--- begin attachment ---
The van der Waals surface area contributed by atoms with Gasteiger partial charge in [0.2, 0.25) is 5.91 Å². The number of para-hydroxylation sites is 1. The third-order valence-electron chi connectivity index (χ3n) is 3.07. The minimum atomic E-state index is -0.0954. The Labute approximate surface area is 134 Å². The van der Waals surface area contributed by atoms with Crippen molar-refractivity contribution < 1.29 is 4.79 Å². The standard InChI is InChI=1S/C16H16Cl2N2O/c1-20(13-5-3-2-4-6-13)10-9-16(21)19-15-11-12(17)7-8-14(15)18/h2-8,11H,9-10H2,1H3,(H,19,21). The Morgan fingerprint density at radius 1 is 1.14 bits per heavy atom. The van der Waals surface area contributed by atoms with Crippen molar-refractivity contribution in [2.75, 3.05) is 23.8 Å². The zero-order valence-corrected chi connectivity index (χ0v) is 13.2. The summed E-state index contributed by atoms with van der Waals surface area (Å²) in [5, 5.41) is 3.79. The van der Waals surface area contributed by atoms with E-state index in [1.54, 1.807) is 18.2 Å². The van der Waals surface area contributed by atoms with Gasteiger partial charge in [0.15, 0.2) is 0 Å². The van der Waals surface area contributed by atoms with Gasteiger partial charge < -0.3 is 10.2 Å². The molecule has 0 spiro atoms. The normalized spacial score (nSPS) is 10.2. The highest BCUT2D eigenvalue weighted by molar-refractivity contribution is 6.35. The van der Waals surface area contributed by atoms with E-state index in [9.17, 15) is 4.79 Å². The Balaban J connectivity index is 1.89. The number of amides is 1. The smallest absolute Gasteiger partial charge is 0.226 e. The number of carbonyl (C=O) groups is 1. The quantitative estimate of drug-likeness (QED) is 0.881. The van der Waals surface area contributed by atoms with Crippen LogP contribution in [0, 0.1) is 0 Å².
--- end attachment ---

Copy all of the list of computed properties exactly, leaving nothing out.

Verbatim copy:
The van der Waals surface area contributed by atoms with Gasteiger partial charge in [0.2, 0.25) is 5.91 Å². The number of para-hydroxylation sites is 1. The third-order valence-electron chi connectivity index (χ3n) is 3.07. The minimum atomic E-state index is -0.0954. The Labute approximate surface area is 134 Å². The van der Waals surface area contributed by atoms with Crippen molar-refractivity contribution < 1.29 is 4.79 Å². The standard InChI is InChI=1S/C16H16Cl2N2O/c1-20(13-5-3-2-4-6-13)10-9-16(21)19-15-11-12(17)7-8-14(15)18/h2-8,11H,9-10H2,1H3,(H,19,21). The Morgan fingerprint density at radius 1 is 1.14 bits per heavy atom. The van der Waals surface area contributed by atoms with Crippen molar-refractivity contribution in [2.75, 3.05) is 23.8 Å². The zero-order valence-corrected chi connectivity index (χ0v) is 13.2. The summed E-state index contributed by atoms with van der Waals surface area (Å²) in [5, 5.41) is 3.79. The van der Waals surface area contributed by atoms with E-state index in [1.54, 1.807) is 18.2 Å². The van der Waals surface area contributed by atoms with Gasteiger partial charge in [0.15, 0.2) is 0 Å². The van der Waals surface area contributed by atoms with Gasteiger partial charge < -0.3 is 10.2 Å². The molecule has 0 spiro atoms. The normalized spacial score (nSPS) is 10.2. The highest BCUT2D eigenvalue weighted by molar-refractivity contribution is 6.35. The van der Waals surface area contributed by atoms with E-state index in [9.17, 15) is 4.79 Å². The Balaban J connectivity index is 1.89. The number of amides is 1. The smallest absolute Gasteiger partial charge is 0.226 e. The number of carbonyl (C=O) groups is 1. The quantitative estimate of drug-likeness (QED) is 0.881. The van der Waals surface area contributed by atoms with Crippen LogP contribution in [0, 0.1) is 0 Å².